In the last few days I’ve been thinking about writing a blog post discussing how disabilities and mental health issues can lead to isolation and a general feeling of being ostracised in the community but there’s something else that’s come up in these last few weeks and even more so in these last few days that I feel is a more pressing issue to write about.

Obviously, everyone is pretty aware of the current situation regarding COVID-19. It’s a scary time for many, particularly those who are the most vulnerable. We’re conscious of not being too close to people, we’re aware of minimising contact, people are feeling anxious about touching coffee cups and handling money, sitting on trains and buses, going to church, entering shopping centres. There’s huge financial burdens and stresses on people which is just adding to the anxiety. Grocery stores are empty, broccoli is $11.90 a kilo (wtf) and everyone is panicking. Honestly, it took me 3 days and 6 grocery stores to find a bag of oats (shout out to Aldi). People are rationing and hoarding; walking around our local Woolies is genuinely really distressing and depressing. Every second shelf is empty and a lot of people are somehow managing to get by without the basics. Life has enough stress without this. There is still rent to pay, dogs to take to the vet, appointments to attend. There are children to protect and teach and work to be done. There are weddings and funerals and other sicknesses to be managed. Just generally, there’s a great deal of tension around. COVID-19 is constantly on peoples minds.

Obviously there are people who are more vulnerable to getting sick – REALLY sick from Coronavirus. The elderly, those with chronic illness (things you might not even think of – diabetes, heart or lung disease, cancer, various autoimmune diseases, HIV and AIDS, Down Syndrome and eating disorders, for example) are particularly more at risk than your average Joe.

So: eating disorders. It’s taken me awhile to get around to the main point of this post (soz fam, but thanks if you’ve read until now). I’ve been worried the last few days about people I’ve met in hospital who might be freaking out with all this food hoarding and panic buying going on and just today a conversation surrounding that has happened amongst a few of us. It’s going to trip a lot of us up. People who might not have an entirely clear understanding of eating disorders may not realise that some of us really struggle to be flexible with foods we eat or with specific brands that we buy. And it’s so easy to use that as a reason to forgo our meal plan or to restrict our intake. I don’t know how to address this because it obviously is what it is and some of us will certainly find ways of adapting, but not all of us are in a place where we can. What’s the point of posting about it if I don’t have a clear solution? I don’t know. But I just want people to be aware, I guess. It’s not so easy for someone to just eat pasta if they only feel they can manage rice. It’s not so easy for us to choose a different brand of yoghurt or have a different snack or have a different muesli bar than usual. Honestly, it doesn’t make sense even to me but the anxiety that comes up is real and there and undeniable. I’m worried about people with eating disorders because we’re already more at risk of getting very unwell were we to contract this virus but even MORE vulnerable if it shakes up our meal plan or routine and things become or seem unmanageable. I know for myself I’m already freaking out about the prospect of what might happen if I’m unable to be outside and exercise and how that might impact my meal plan. It all has a flow on effect. I do want to acknowledge also that there are people with allergies or intolerances who are also restricted in their food options, so it’s important to be mindful of this as well.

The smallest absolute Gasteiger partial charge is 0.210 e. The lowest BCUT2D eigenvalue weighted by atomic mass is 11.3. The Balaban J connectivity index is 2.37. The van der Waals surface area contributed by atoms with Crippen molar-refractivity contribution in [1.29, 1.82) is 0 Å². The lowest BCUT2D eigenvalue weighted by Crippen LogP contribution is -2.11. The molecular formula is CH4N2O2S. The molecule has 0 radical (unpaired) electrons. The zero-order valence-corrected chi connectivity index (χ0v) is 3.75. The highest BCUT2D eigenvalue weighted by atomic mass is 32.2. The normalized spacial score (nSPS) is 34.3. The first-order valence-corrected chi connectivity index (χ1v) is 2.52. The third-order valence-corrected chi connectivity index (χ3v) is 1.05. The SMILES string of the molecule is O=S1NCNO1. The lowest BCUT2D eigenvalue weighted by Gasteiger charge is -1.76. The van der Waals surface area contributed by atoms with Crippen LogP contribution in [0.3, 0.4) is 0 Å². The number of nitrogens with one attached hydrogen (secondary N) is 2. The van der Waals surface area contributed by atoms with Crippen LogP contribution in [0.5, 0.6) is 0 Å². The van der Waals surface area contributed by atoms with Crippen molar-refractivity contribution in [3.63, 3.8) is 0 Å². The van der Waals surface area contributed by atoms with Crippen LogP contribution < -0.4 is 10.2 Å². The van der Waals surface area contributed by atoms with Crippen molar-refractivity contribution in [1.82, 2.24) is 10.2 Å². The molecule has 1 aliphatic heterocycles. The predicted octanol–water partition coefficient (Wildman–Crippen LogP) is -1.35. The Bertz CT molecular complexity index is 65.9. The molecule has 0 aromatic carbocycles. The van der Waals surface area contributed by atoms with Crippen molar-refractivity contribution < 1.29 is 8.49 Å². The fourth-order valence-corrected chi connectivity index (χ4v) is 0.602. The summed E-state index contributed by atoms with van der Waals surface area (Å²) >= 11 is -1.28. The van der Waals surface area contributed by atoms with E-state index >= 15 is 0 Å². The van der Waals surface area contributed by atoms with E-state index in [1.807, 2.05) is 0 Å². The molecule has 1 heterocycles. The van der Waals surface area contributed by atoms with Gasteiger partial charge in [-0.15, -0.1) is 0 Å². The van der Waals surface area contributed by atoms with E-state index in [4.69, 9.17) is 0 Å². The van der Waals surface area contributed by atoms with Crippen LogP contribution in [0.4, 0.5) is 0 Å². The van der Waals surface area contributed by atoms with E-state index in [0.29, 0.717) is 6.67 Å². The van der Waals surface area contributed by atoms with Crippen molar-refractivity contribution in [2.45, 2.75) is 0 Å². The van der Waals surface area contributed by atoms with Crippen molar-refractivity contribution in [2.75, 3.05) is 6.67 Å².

Please be aware of this. Those who know people with eating disorders, those who have family members with eating disorders – please know we might need some extra support with foodstuff at this crazy time. There is likely to be greater anxiety and we might need extra encouragement. We might need you to swap muesli bars with us if you don’t really give a shit what flavour you have. We might need you to grocery shop with us so we don’t have huge panic attacks in the cereal aisle, or even shop for us. This is a crazy time for everyone but there are different layers to this for different people and groups.

And for those who this is an issue – reach out. Share with people what’s going on in your head; share what the eating disorder might be shouting in that head of yours. Maybe you feel undeserving of food, or feel like you need to leave it for others but this is not the case – you deserve it. You need it. You need food just as much as anyone and you are so worthy of that.

So. Here ends the blog post.

Bek x



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